In a nonlinear-feedback shift register, the feedback function can be anything you want (see Figure 17.8).

*
Figure 17.8 A nonlinear-feedback shift register (probably insecure).*

*
Figure 17.9 3-bit nonlinear feedback shift register.*

Figure 17.9 is a 3-bit shift register with the following feedback function: The new bit is the first bit times the second bit. If it is initialized with the value 110, it produces the following sequence of internal states:

- 1 1 0
- 0 1 1
- 1 0 1
- 0 1 0
- 0 0 1
- 0 0 0
- 0 0 0

And so on forever.

The output sequence is the string of least significant bits:

- 0 1 1 0 1 0 0 0 0 0 0 0....

This isn’t terribly useful.

It gets even worse. If the initial value is 100, it produces 010, 001, then repeats forever at 000. If the initial value is 111, it repeats itself forever right from the start.

Some work has been done on computing the linear complexity of the product of two LFSRs [1650,726,1364,630,658,659]. A construction that involved computing LFSRs over a field of odd characteristic [310] is insecure [842].

Many other stream ciphers have appeared in the literature here and there. Here are some of them.

*Pless Generator*

This generator is designed around the capabilities of the J-K flip-flop [1250]. Eight LFSRs drive four J-K flip-flops; each flip-flop acts as a nonlinear combiner for two of the LFSRs. To avoid the problem that knowledge of an output of the flip-flop identifies both the source and value of the next output bit, clock the four flip-flops and then interleave the outputs to yield the final keystream.

This algorithm has been cryptanalyzed by attacking each of the four flip-flops independently [1356]. Additionally, combining J-K flip-flops is cryptographically weak; generators of this type succumb to correlation attacks [1451].

*Cellular Automaton Generator*

In [1608,1609], Steve Wolfram proposed using a one-dimensional cellular automaton as a pseudo-random-number generator. Cellular automata is not the subject of this book, but Wolfram’s generator consisted of a one-dimensional array of bits, *a*_{1}, *a*_{2}, *a*_{3},..., *a*_{k},..., *a*_{n}, and an update function:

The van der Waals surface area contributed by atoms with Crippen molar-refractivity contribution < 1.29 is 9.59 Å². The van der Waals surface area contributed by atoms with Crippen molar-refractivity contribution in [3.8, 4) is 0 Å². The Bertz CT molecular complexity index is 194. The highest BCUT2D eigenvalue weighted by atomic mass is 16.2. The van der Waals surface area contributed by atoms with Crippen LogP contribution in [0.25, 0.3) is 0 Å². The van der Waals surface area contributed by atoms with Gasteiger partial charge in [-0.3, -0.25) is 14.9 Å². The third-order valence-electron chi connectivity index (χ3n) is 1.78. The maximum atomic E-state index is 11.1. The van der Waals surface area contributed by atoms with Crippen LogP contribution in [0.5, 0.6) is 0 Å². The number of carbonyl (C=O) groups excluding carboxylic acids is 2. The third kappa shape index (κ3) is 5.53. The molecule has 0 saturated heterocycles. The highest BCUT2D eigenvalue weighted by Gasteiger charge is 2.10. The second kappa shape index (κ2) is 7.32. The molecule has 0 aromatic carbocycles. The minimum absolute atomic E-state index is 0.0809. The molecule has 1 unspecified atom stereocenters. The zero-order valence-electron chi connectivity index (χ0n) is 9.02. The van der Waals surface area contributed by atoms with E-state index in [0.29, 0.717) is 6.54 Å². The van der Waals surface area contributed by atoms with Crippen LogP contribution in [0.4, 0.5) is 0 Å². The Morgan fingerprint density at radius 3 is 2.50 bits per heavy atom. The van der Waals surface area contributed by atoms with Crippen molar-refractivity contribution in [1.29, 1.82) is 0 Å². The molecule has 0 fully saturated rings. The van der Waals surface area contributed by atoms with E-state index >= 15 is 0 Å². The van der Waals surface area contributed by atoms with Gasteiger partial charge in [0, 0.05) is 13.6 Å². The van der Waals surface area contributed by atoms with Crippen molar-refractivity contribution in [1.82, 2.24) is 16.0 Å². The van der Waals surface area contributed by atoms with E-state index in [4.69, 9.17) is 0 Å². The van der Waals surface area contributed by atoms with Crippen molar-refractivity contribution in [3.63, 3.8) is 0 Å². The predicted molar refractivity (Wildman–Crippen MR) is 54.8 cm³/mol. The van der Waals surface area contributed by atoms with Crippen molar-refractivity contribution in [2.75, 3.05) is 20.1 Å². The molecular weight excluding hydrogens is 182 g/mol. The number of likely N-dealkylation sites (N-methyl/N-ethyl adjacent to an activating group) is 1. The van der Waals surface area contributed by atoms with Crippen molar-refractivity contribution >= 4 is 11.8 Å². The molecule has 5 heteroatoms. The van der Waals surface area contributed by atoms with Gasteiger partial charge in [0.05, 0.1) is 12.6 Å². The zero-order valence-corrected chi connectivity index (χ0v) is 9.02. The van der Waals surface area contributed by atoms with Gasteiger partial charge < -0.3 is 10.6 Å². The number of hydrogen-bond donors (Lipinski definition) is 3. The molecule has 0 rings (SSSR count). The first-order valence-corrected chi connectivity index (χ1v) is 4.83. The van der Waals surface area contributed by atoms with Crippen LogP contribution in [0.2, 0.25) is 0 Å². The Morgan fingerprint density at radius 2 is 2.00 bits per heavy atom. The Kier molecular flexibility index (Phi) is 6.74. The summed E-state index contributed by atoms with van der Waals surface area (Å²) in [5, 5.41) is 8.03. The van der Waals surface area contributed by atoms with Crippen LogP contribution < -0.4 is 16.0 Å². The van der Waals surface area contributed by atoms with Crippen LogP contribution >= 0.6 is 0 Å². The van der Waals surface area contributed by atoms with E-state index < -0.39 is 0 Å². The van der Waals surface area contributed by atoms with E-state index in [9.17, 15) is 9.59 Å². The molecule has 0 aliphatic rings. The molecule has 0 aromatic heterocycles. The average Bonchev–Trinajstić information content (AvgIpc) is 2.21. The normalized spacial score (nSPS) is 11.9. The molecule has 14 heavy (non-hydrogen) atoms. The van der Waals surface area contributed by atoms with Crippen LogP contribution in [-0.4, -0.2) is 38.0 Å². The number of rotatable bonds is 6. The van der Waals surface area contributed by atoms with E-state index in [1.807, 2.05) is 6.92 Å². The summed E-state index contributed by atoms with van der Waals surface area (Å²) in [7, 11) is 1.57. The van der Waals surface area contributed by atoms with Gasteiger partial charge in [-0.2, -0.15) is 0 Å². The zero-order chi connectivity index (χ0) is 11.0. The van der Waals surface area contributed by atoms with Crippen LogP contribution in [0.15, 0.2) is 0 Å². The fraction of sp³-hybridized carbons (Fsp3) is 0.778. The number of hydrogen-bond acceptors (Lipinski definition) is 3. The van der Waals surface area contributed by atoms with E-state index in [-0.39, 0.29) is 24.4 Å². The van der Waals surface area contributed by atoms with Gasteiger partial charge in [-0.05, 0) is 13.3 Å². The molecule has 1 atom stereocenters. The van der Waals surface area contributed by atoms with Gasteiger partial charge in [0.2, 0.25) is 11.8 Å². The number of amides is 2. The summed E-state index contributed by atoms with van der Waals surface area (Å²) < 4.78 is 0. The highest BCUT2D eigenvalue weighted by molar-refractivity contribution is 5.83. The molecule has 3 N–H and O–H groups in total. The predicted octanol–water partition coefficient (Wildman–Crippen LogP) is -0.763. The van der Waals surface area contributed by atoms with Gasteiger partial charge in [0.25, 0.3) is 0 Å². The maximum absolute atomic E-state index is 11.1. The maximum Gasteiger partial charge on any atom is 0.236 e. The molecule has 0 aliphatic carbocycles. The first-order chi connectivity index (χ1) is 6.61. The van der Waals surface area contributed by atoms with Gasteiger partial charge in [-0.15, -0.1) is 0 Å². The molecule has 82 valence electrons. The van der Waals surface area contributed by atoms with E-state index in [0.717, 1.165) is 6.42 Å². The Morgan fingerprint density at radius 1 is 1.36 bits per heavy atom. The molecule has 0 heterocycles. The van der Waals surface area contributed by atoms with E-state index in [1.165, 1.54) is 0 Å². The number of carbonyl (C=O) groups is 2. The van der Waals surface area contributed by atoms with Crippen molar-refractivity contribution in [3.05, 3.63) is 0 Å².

*a‘*_{k}=*a*_{k-1}⊕ (*a*_{k}⊦*a*_{k+1})

The bit is extracted from one of the *a*_{k} values; which one really doesn’t matter.

The generator’s behavior appears to be quite random. However, there is a known-plaintext attack against these generators [1052]. This attack works on a PC with values of *n* up to 500 bits. Additionally, Paul Bardell proved that the output of a cellular automaton can also be generated by a linear-feedback shift register of equal length and is therefore no more secure [83].

*1/p Generator*

This generator was proposed, and then cryptanalyzed, in [193]. If the internal state of the generator at time *t* is *x*_{t}, then

*x*_{t+1}=*bx*_{t}mod*p*

The output of the generator is the least significant bit of *x*_{t} div *p*, where div is the truncated integer division. For maximum period, the constants *b* and *p* should be chosen so that *p* is prime and *b* is a primitive root mod *p*. Unfortunately, this generator isn’t secure. (Note that for *b* = 2, an FCSR with a connection integer *p* outputs the reverse of this sequence.)